Jujutsu: A Next Generation Replacement for Git

Jujutsu is an experimental version control system designed to be both powerful and user-friendly. Created by Martin von Zweigbergk, it started as a hobby project in 2019 and has since evolved into a full-time project at Google. While it's not an official Google product, it's gaining traction and support from developers both inside and outside the tech giant.

Project website:


Key Features That Set Jujutsu Apart

  1. Git Compatibility: Jujutsu can use Git repositories as a storage backend, meaning you can start using it on your existing Git projects without migrating to a new format. This interoperability is a huge plus for gradual adoption.

  2. Working Copy as a Commit: Unlike Git's staging area, Jujutsu automatically records changes to files as commits. This "snapshot" design simplifies the mental model and eliminates the need for features like stashes.

  3. First-Class Conflict Handling: Conflicts are treated as normal objects in Jujutsu, allowing operations to succeed even when conflicts arise. This approach enables smoother rebasing and merging workflows.

  4. Automatic Rebasing: When you modify a commit, Jujutsu automatically rebases any descendants onto the new commit. This feature, combined with the conflict handling, makes "patch-based" workflows much more manageable.

  5. Powerful History Rewriting: Commands like jj describe, jj split, and jj squash offer flexible ways to edit commit messages, split commits, or move changes between commits without complex rebasing operations.

  6. Operation Logging and Undo: Jujutsu records every operation performed on the repository, making it easier to debug issues and undo mistakes.

A Developer's Perspective

As developers, we're always on the lookout for tools that can streamline our workflow and make complex tasks more manageable. Jujutsu seems to bring that philosophy to version control. Here are a few ways it could improve our daily work:

  1. Simplified Branching: Jujutsu's "anonymous" branches mean you don't need to name every small feature branch. This could be a game-changer for rapid prototyping or exploring multiple implementation ideas.

  2. Easier Conflict Resolution: The ability to commit work with unresolved conflicts could make it easier to hand off tricky merges to team members or revisit them later without blocking your current task.

  3. Improved Collaboration: The automatic rebasing feature could reduce the friction of integrating changes from multiple team members, especially on long-running feature branches.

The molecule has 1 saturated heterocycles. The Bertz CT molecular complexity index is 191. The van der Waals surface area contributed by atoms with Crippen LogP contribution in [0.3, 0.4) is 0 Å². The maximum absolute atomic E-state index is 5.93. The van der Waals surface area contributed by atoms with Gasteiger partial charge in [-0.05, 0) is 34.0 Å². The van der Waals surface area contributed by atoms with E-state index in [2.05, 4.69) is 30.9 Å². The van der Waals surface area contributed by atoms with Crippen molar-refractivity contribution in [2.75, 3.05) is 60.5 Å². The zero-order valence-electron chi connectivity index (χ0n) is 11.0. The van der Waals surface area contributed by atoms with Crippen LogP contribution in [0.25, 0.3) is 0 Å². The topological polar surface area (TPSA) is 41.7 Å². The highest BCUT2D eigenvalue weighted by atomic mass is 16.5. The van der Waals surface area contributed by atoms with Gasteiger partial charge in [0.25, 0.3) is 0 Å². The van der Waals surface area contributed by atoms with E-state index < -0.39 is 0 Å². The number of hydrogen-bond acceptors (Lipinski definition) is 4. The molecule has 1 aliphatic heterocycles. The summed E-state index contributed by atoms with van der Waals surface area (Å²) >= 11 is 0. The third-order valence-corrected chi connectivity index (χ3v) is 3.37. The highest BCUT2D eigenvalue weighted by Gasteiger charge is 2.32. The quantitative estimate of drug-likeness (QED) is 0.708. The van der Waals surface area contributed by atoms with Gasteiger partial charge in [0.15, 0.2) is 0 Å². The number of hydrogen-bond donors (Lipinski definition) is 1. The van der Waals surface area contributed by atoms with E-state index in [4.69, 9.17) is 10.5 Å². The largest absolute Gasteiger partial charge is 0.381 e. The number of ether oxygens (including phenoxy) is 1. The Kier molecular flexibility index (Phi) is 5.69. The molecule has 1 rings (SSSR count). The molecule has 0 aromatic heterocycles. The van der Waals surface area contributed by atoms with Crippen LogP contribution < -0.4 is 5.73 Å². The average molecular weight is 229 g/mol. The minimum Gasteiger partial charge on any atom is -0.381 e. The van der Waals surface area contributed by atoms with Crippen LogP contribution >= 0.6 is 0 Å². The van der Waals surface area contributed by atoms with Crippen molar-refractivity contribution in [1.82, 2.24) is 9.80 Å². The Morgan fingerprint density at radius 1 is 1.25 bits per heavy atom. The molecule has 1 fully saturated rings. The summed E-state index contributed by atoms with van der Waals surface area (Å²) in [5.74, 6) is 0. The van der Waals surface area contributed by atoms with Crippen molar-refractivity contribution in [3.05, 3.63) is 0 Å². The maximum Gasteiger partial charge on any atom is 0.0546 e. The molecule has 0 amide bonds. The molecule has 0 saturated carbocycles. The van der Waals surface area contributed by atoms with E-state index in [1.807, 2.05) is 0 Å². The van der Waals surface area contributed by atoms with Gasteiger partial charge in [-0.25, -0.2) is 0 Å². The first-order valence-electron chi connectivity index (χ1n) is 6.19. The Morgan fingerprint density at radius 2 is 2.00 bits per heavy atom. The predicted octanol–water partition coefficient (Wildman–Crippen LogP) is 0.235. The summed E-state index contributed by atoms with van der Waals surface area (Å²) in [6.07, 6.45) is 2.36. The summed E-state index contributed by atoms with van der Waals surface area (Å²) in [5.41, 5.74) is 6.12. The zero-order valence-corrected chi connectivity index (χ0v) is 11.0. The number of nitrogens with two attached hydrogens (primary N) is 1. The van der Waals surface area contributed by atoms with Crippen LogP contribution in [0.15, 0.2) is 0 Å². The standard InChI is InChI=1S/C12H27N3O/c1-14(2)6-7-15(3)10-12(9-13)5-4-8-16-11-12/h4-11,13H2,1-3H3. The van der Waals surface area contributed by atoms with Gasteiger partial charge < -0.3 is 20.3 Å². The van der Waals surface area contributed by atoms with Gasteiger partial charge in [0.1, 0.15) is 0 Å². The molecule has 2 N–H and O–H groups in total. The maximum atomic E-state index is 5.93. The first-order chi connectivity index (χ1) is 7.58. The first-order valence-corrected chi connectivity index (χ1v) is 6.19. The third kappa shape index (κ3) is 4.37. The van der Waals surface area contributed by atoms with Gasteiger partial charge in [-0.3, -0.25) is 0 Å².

4. Better History Management: For those of us who like to keep a clean, meaningful Git history, Jujutsu's tools for rewriting and reorganizing commits look very promising.

Current Limitations and Considerations

While Jujutsu is exciting, it's important to note that it's still in active development:

  1. Some features like git blame equivalents are not yet implemented.
  2. There may be performance issues in certain scenarios.
  3. The ecosystem of tools and integrations is still in its infancy compared to Git.
  4. Workflow changes and backward-incompatible updates are likely before a 1.0 release.

Trying Jujutsu on Your Projects

If you're intrigued and want to give Jujutsu a spin on your projects, here's how to get started:

  1. Install Jujutsu using cargo (Rust's package manager):
    curl --proto '=https' --tlsv1.2 -sSf | sh
    cargo install jujutsu
  2. In your existing Git repository, run jj git init --git-repo .
  3. Start using jj commands instead of git. For example:
    • jj status instead of git status
    • jj log instead of git log
    • jj new to create a new commit (similar to git commit)

Remember, you can always fall back to Git commands if needed, as Jujutsu keeps your Git repository intact.

Basic Workflow

1. Initialize a New Repository

Let's start by creating a new Jujutsu repository:

mkdir jj-tutorial
cd jj-tutorial
jj init

This creates a new Jujutsu repository in the current directory.

2. Create Your First Change

In Jujutsu, you start by creating a new change:

echo "Hello, Jujutsu!" > hello.txt
jj new

The jj new command creates a new change based on the current working copy.

3. View the Status

Let's see what Jujutsu has recorded:

jj status

You should see that hello.txt has been added.

4. Describe Your Change

Add a description to your change:

jj describe -m "Add hello.txt file"

This is similar to creating a commit message in Git.

5. View the Log

Check the history of your repository:

jj log

You should see your new change with the description you just added.

6. Modify Your Change

Let's modify our file and update the change:

echo "Welcome to Jujutsu!" >> hello.txt
jj diff

The jj diff command shows you the changes in your working copy.

7. Update the Change

In Jujutsu, you can easily update an existing change:

jj squash

This command incorporates the new modifications into the existing change.

8. Create a New Change

Now, let's create a new change on top of the previous one:

echo "Learning Jujutsu is fun!" > learning.txt
jj new
jj describe -m "Add learning.txt file"

9. Work with Branches

While Jujutsu uses anonymous branches by default, you can create named branches:

jj branch create feature-branch

This creates a new branch pointing to the current change.

10. Switch Between Changes

You can easily switch to different changes:

jj new @-

This command moves you to the parent of the current change.